Remembering The King
August 16th is a somber anniversary for many people around the world--the day we bid farewell The King. It's hard to believe Elvis Presley would have been eighty-four years old now. I can't even imagine it.
Elvis was before my time, so my first real experience with him came in the eighties when I was standing in the supermarket checkout line with my mother. One of those “newspapers” had a cover story about how Elvis had faked his own death and was actually alive and living under an assumed name. Their proof? A grainy black and white photo of man sitting in a chair behind a screen door. According to the story, Elvis was living a secret life in Kalamazoo, Michigan or some other remote location. I remember a cluster of women standing around reading the article and having a lively debate on whether it could possibly be true. Really, they needed to think about this?
While I never had my own encounter with the king himself, I have had the pleasure of touring Graceland on two occasions. The first time, I was in Memphis on a business trip with my husband in tow. During some downtime, we decided to check it out. I was excited. This was Graceland! Home of the seriously dreamy gorgeous beyond words star of the “comeback special.” (I’ll never look at black leather the same way. Ever.)
We followed the directions exactly, but after looking around, I was sure we had done something wrong. The boulevard was the equivalent to our Post Road back in Connecticut; surely this can’t be where Graceland is. Guess what? That’s exactly where it was.
I was sure that Graceland would be tucked away in a private corner of Memphis. Wrong. I don’t know what surrounded the house back in the day, but I never expected to find it among the shops, restaurants and gas stations. We parked the car and bought our tickets. In the blink of an eye we were whisked through the famous iron gates emblazoned with musical notes and were standing at the threshold of Graceland. The Georgian-style home was elegant and beautiful with its stone façade and white columns. It was elegant and oozing Southern charm. We went through the front door and I held my breath. It was a lot to take in. I felt like I had taken a ride in a time machine and was standing in the 1970s. With its white furniture, velvet curtains, mirrors and stained glass, it was surreal. Time stood still. It was as if Elvis had just stepped away from the dinner table to grab something and was expected back in seconds.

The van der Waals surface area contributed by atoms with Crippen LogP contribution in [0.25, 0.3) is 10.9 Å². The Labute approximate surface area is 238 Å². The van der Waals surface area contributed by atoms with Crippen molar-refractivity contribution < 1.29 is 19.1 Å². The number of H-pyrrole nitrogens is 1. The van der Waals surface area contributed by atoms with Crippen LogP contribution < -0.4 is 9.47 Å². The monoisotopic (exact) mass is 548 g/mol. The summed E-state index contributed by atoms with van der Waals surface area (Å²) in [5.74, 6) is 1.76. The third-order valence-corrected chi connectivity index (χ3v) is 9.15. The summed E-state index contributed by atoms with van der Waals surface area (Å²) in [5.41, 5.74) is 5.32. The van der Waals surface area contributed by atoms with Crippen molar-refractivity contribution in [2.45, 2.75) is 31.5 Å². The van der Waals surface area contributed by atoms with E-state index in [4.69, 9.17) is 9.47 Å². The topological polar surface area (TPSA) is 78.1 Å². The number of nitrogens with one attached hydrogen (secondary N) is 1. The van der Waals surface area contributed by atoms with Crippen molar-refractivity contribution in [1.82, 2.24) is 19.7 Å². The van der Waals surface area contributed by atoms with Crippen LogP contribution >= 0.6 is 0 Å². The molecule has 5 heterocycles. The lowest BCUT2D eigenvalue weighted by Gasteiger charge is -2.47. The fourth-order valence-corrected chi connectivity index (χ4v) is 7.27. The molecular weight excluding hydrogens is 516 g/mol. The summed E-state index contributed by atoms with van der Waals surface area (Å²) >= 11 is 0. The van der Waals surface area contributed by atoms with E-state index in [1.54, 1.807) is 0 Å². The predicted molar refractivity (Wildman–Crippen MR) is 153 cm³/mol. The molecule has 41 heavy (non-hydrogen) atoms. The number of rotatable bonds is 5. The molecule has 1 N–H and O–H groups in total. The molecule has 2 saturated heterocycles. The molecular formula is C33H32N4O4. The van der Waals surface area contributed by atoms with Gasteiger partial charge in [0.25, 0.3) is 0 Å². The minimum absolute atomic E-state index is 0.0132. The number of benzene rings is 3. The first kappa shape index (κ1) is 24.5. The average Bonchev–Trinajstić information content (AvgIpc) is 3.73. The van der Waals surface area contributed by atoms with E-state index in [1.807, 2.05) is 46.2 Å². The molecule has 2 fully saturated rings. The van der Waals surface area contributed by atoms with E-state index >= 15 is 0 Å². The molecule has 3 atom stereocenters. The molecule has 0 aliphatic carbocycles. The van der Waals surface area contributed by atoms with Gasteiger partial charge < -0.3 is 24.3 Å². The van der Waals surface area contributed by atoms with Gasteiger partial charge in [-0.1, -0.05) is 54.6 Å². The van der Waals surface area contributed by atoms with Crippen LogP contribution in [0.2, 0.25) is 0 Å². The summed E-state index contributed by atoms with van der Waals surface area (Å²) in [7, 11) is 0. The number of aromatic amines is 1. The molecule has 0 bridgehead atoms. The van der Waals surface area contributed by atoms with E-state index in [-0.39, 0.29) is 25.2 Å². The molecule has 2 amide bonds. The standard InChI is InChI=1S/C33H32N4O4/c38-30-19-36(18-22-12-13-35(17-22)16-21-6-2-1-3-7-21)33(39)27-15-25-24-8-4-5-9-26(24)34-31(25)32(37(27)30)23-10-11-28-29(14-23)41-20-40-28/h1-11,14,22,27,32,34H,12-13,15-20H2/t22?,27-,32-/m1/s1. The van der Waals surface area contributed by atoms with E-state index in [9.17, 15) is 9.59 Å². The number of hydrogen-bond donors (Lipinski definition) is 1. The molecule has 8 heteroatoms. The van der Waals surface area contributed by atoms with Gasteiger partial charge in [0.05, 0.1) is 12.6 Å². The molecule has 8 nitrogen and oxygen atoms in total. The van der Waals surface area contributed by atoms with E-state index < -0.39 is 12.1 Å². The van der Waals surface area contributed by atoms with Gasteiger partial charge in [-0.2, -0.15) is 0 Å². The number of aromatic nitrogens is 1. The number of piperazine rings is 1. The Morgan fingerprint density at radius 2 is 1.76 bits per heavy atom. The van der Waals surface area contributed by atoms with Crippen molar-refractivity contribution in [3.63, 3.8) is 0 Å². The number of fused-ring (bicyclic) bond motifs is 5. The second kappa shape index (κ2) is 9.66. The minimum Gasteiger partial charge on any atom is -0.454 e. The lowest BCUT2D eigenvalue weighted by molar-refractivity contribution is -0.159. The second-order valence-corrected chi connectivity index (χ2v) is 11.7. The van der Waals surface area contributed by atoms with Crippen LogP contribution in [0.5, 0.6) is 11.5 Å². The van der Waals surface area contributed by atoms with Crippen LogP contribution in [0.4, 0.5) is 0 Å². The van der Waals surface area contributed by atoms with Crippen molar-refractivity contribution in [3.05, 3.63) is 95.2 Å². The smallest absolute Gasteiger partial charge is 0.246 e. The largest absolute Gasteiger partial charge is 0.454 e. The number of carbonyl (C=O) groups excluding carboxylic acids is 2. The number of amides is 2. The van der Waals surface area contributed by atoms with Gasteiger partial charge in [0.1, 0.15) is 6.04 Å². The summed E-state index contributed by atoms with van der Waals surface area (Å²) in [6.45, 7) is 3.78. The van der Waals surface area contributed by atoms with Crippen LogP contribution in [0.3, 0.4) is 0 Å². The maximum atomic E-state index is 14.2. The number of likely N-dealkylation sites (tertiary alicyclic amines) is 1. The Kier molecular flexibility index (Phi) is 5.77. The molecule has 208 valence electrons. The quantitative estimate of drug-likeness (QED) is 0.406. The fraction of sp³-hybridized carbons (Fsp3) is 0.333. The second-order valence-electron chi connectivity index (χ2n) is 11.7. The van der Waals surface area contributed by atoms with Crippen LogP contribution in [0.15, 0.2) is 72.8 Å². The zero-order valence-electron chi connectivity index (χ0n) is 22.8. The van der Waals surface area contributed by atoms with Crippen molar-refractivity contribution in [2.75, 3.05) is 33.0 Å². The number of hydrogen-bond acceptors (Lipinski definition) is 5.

The house is heavy with history as well as the spirit of the man himself. You can feel him in every room from the kitchen to the famous jungle room. By the time we got out to the meditation garden and the final resting place of the king, my mood had changed; I was sad. Here was a man who was not only a musical legend, but a son, father and a dear friend to many, cut down in his prime. Remove the trappings of being the king of rock and roll, and you have an all-too-familiar theme: a person who meant so much to so many, gone in a flash.
If you find yourself in Memphis, I highly recommend touring Graceland, as well as the car museum where you can see the drool-worthy pink Cadillac. It’s sort of like looking through your family photo album; you’ll laugh at the long-ago fashions and furniture, you’ll marvel at how life used to be, and you’ll mourn those who went too soon leaving just memories behind.